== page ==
It’s that first half-hour that comprises an RPG’s most important moments. It’s when we meet our hero. It’s when we find out what he or she wants. It’s when we’re introduced to the game’s world and core mechanics. It’s when we fight for the first time. It’s when we start seeing the first roots of the story. It’s when we see and hear and play what we’ll be seeing, hearing, and playing for the next 50-500 hours.
And when that first half-hour is boring, when a game’s first impressions are sub-par, there’s really no reason to stick with it.
That might seem unfair. After all, RPGs can run upwards of several hundred hours. To dismiss a massive game based on its first 30 minutes seems premature, like turning off a movie because you don’t like its opening credits.
But in an era where countless sources of entertainment are constantly vying for our attention, why should we accept any less? I don’t like wasting my time. If a game’s creators can’t make a good enough first impression to hook me in its first few minutes, why should I trust them with another few dozen hours of my time?
On a whim yesterday while doing some errands, I stopped by my local gaming store to see if they had anything interesting. They did indeed have something interesting: Resonance of Fate, a Sega-published JRPG made by the people who developed the hit-or-miss sci-fi Star Ocean series and a few other gems, like Radiata Stories. Resonance of Fate is one of those games that I’ve always meant to play, but never have. The perfect impulse buy.
So I got home, popped in the game and watched the opening cinematic, which is super dramatic. There’s a gun. Botched suicide. A raven-haired girl leaps from a tower as a pocket watch falls from her hands and shatters on the ground and a Bieber-haired boy charges to rescue her before she plummets to her doom. It’s all set under the luminous backdrop of what appears to be an 18th-centry European city. It’s neat stuff.
After these first few minutes, I’m taken to a house with three characters: a man I don’t recognise and a boy and a girl who may or may not be the boy and the girl from the intro. (I really can’t tell.) The man says something about needing to go out and suddenly I’m in control. There are no directions, no instructional prompts. No introductory sequences or I flip through the menus and see their names: Zephyr, Vashyron, and Leanne.
“Cool,” I think to myself. “I’ll wander around and figure out what’s happening on my own.”
This was a bad idea. A few minutes later (after heading to some sort of guild and accepting a few quests) I’m in a battle and I have no idea what’s happening. I try to target an enemy, aiming each character’s firing reticle with the X button and waiting for them to charge, but the bad guys interrupt every attack before it finishes. I start mashing buttons and moving my characters around, which makes weird red and blue lines appear on the screen. The game makes no attempt to explain what’s going on. I die several times.
With a reluctant sigh, I open up the menu screen and start up the tutorial, something I hate to do. A well-designed game eases you into its mechanics without forcing you to read supplementary materials.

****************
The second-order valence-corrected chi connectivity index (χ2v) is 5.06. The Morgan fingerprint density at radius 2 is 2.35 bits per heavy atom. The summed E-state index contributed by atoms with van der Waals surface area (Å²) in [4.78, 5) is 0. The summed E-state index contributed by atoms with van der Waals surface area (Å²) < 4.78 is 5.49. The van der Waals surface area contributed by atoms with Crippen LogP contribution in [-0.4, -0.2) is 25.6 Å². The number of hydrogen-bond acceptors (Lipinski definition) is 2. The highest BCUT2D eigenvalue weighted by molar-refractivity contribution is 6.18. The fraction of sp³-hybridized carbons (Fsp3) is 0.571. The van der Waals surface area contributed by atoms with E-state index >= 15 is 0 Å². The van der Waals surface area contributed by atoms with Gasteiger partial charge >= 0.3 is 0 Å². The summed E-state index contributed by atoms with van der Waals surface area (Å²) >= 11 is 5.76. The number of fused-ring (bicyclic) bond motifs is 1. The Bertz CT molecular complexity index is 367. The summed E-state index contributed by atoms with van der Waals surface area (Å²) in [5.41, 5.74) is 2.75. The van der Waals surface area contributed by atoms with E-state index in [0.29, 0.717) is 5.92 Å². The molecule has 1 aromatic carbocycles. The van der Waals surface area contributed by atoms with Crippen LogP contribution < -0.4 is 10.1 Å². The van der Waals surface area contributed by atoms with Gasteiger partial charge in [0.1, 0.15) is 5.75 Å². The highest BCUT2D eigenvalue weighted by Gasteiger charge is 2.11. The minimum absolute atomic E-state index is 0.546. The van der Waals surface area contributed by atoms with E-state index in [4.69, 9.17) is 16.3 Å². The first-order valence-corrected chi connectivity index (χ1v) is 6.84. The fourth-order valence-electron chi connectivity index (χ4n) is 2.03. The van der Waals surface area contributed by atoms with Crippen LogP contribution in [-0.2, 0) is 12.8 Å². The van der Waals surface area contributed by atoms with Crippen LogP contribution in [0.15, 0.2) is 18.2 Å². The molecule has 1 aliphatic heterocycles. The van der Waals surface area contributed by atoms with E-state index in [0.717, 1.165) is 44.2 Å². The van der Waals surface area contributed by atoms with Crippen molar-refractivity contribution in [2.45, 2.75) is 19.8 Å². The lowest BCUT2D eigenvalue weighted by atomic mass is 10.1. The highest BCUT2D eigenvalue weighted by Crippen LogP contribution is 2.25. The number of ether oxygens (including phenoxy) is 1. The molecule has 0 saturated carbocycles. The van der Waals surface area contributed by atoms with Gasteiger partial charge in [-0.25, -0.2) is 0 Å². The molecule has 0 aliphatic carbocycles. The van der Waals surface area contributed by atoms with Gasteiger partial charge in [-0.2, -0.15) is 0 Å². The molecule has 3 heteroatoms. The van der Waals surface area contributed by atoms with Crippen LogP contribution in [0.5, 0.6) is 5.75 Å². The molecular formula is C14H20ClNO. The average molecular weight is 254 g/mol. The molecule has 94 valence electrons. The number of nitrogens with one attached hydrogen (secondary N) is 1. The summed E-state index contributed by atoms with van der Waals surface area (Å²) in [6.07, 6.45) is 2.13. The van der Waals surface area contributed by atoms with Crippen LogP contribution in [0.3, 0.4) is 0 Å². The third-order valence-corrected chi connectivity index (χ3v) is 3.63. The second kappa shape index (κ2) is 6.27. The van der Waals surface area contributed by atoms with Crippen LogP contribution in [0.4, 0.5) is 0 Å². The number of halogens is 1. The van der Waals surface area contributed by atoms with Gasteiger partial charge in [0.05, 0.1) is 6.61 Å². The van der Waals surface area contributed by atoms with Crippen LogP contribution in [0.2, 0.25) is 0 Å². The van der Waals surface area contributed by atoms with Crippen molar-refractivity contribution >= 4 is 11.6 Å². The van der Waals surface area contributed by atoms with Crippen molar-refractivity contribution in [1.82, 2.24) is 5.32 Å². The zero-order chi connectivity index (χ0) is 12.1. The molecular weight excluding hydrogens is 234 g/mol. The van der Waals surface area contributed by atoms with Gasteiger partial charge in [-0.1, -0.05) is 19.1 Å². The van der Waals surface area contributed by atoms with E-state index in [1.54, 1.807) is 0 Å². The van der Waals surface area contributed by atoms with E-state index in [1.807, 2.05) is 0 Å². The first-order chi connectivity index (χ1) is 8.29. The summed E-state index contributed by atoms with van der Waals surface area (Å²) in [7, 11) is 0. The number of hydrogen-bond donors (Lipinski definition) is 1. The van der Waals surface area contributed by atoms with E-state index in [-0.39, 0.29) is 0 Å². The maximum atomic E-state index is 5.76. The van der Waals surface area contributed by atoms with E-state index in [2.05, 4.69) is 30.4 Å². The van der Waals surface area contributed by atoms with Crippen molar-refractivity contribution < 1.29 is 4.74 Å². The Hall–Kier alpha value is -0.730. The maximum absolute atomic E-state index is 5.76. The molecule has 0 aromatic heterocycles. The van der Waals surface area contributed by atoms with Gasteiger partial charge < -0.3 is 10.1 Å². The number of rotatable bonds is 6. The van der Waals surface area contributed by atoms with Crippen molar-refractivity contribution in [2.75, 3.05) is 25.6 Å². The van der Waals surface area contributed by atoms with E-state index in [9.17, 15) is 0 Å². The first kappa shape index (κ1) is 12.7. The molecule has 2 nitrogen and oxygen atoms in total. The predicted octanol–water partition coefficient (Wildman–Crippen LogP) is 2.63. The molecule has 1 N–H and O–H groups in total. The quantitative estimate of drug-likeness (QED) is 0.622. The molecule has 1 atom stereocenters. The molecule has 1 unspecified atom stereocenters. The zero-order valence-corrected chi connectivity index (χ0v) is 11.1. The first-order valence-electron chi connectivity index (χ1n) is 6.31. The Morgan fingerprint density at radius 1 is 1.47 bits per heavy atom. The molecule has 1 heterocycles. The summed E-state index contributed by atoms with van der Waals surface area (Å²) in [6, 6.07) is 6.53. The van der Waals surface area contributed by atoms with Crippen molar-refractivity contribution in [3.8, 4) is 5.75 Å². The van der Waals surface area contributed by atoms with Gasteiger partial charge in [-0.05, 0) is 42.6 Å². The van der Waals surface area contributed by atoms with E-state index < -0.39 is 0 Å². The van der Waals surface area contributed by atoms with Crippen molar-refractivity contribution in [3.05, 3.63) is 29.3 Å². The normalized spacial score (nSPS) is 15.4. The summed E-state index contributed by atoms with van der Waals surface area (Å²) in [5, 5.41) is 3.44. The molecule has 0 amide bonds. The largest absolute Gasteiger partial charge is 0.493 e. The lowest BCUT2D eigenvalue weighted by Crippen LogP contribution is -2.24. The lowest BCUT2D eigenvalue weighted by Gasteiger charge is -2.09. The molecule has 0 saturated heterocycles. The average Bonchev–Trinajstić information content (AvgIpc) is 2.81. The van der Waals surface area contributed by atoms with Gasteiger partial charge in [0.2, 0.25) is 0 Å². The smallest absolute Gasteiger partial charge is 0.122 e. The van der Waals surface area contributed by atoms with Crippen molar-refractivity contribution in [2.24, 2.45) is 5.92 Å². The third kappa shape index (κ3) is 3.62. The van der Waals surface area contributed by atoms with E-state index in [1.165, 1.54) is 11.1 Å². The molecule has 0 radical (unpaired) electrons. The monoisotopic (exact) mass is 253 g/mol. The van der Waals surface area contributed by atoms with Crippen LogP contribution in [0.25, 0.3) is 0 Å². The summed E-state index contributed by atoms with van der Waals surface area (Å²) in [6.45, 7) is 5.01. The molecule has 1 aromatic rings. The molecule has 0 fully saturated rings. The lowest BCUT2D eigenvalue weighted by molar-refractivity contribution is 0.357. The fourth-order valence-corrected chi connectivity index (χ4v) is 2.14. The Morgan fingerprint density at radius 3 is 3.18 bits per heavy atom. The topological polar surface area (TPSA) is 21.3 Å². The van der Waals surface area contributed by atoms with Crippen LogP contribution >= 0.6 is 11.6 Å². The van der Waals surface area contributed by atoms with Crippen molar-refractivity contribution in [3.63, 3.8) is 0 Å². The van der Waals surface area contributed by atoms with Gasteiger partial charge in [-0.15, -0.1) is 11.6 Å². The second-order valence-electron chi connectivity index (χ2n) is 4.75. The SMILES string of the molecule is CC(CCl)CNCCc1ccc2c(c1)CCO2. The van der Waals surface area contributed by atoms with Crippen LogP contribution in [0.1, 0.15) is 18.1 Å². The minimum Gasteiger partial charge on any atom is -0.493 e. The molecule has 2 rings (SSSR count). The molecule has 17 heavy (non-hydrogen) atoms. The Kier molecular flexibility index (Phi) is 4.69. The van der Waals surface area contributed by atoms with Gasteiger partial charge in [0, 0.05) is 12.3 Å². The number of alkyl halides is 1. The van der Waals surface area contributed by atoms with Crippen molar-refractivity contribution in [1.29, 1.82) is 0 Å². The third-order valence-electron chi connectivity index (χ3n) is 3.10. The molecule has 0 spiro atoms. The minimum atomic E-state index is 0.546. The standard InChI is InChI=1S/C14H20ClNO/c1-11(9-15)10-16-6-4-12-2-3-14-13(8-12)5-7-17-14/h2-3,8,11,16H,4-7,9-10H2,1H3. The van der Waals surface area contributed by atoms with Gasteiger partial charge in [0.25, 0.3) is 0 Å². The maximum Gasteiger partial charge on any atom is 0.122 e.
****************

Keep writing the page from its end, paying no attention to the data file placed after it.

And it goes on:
The tutorial is 16 pages long. I immediately turn off Resonance of Fate.
Look, Tri-Ace. You guys might have devised the most brilliant battle system in the world. This game could be an absolute masterpiece, a triumph both narratively and mechanically. But if we can’t figure out how to play without suffering through endless chunks of instruction, why should we give it a chance at all?
I don’t think it’s unfair to say that as a general rule, JRPGs have a serious accessibility problem. Because their stories and mechanics are often complicated and unfamiliar, they can feel obtuse. It can take a few hours to get the hang of them. This needs to change.
At this point you might be raising an eyebrow and picking up your pitchfork, ready to tear me down for daring to suggest that games be less hardcore. I am not saying games should assault you with prompts and baby-steps like Fi in Skyward Sword or any Zynga game ever. Nor am I suggesting that games should look more like this. But no game should require me to suffer through a lengthy instruction manual. I shouldn’t have to memorize a series of rules and commands with no context or escalation.
The best RPGs introduce themselves with grace and aplomb, guiding you through their world without making you feel like you’re holding their digital hands. Watch the introduction to Final Fantasy VII, for example. We’re introduced to the city of Midgar and we get our first glimpse at one of the game’s most important characters, Aeris. We meet the “ex-soldier”. We get into a battle, which is quick and easy: all you have to do to win is press Fight. (The game’s more complex mechanics, like the Materia system, are introduced at a reasonable pace rather than all at once.)
A large part of Final Fantasy VII‘s success draws from the fact that anyone can play it. You don’t have to be a genre expert or hardcore gamer to follow along with the adventures of Cloud and crew. You just have to dive in and pay a bit of attention. When a JRPG doesn’t pull this off, when it turns you off in its first few minutes because it is inaccessible or tough to follow, the genre suffers accordingly.
I haven’t given up on Resonance of Fate just yet. I’ll slog through its tutorials and try to master what appear to be some extremely unwieldy mechanics. But I’m already mad at it. That’s the power of first impressions.
Random Encounters is a weekly column dedicated to all things JRPG.